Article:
Through a special arrangement, presented here for discussion is a summary of a current article from the monthly e-zine, CPGmatters.
The jig is up for counterfeiters of free and high-value coupons.
Most consumer packaged goods marketers will issue coupons bearing a special standardized hologram sometime during the first half of 2012, said Bud Miller, executive director of the Coupon Information Council (CIC).
Holograms are three-dimensional photographic images that are printed on a special foil. Their use on the free and high-value coupons is expected to deter the distribution of unauthorized copies, which has been a nettlesome issue for years. With some individual counterfeit coupons defrauding a company of more than $1 million apiece, holograms are likely to save the industry big money.
"Holograms are the only tool in our toolkit that cannot be easily circumvented by people using business or home office equipment," Mr. Miller noted. "Everything else we've seen either can be replicated, or adjusted to the point where you can't really tell the original from the attempted replica, or it is just too esoteric and people won't notice the difference.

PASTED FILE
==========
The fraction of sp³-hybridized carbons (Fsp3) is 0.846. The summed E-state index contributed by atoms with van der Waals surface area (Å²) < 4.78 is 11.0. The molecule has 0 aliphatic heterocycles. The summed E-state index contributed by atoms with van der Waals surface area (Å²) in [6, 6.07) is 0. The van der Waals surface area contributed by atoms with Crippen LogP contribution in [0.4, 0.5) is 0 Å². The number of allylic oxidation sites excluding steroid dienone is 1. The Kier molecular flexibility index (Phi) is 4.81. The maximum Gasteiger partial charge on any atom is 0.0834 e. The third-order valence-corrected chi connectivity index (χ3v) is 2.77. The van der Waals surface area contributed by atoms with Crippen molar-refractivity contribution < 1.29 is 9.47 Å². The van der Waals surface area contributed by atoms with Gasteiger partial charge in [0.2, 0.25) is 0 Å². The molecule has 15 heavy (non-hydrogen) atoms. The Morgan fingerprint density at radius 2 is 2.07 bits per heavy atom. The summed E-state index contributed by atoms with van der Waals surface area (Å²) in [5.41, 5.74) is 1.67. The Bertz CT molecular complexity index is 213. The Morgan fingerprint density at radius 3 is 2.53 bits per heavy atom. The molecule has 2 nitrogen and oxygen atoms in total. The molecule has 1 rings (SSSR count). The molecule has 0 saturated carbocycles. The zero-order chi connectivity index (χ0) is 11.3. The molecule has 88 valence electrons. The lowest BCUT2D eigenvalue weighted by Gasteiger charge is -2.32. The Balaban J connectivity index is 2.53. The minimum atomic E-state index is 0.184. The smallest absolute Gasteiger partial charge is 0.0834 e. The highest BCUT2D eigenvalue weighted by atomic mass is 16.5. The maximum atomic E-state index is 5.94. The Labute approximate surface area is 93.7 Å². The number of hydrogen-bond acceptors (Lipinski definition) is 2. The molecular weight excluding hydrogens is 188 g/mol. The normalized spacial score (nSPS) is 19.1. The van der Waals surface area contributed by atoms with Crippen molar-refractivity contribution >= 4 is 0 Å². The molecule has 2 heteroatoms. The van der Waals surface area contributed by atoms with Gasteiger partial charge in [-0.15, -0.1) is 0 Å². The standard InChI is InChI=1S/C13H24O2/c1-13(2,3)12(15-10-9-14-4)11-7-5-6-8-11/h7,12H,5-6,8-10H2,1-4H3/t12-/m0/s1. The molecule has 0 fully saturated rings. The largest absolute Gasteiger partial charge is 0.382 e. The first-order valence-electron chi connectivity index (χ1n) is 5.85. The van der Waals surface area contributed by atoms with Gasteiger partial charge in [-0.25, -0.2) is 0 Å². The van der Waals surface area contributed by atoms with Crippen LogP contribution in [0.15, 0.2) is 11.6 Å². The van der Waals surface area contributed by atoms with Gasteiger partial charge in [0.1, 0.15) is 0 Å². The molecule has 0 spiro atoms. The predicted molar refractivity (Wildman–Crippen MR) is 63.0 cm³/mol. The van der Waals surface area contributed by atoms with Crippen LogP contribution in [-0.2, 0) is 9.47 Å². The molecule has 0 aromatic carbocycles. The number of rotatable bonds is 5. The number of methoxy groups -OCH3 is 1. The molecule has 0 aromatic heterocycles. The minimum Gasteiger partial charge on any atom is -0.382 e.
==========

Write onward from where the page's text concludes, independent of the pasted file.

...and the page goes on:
"A hologram is instantly recognizable. All a cashier just has to do is take a look at it. If they know what they are looking for, they will be able to verify that there is the CIC hologram on the coupon as quickly as their eye can see it," he said.
There is an extra cost to putting the hologram on coupons — some estimate it to be two or three cents each — so it is not cost-effective to use it on every one. Said Mr. Miller, "But when you have very high-value coupons, the exposure can be significant. A single counterfeit — if it gets into a runaway condition — can easily cost a company more than a million dollars. You have to weigh the cost versus the benefits."
A debate ensues on whether the hologram technology should be used on only "high-value" coupons — those that usually represent a more significant reduction of a product's cost than an ordinary coupon.
Retailers are monitoring the hologram development. "This is a leading technology that, while it doesn't have enough penetration in the marketplace yet, it has the potential to be a deterrent against fraud," said Heather Garlich, a spokesperson for the Food Marketing Institute, Arlington, Va. "We'll be watching this technology."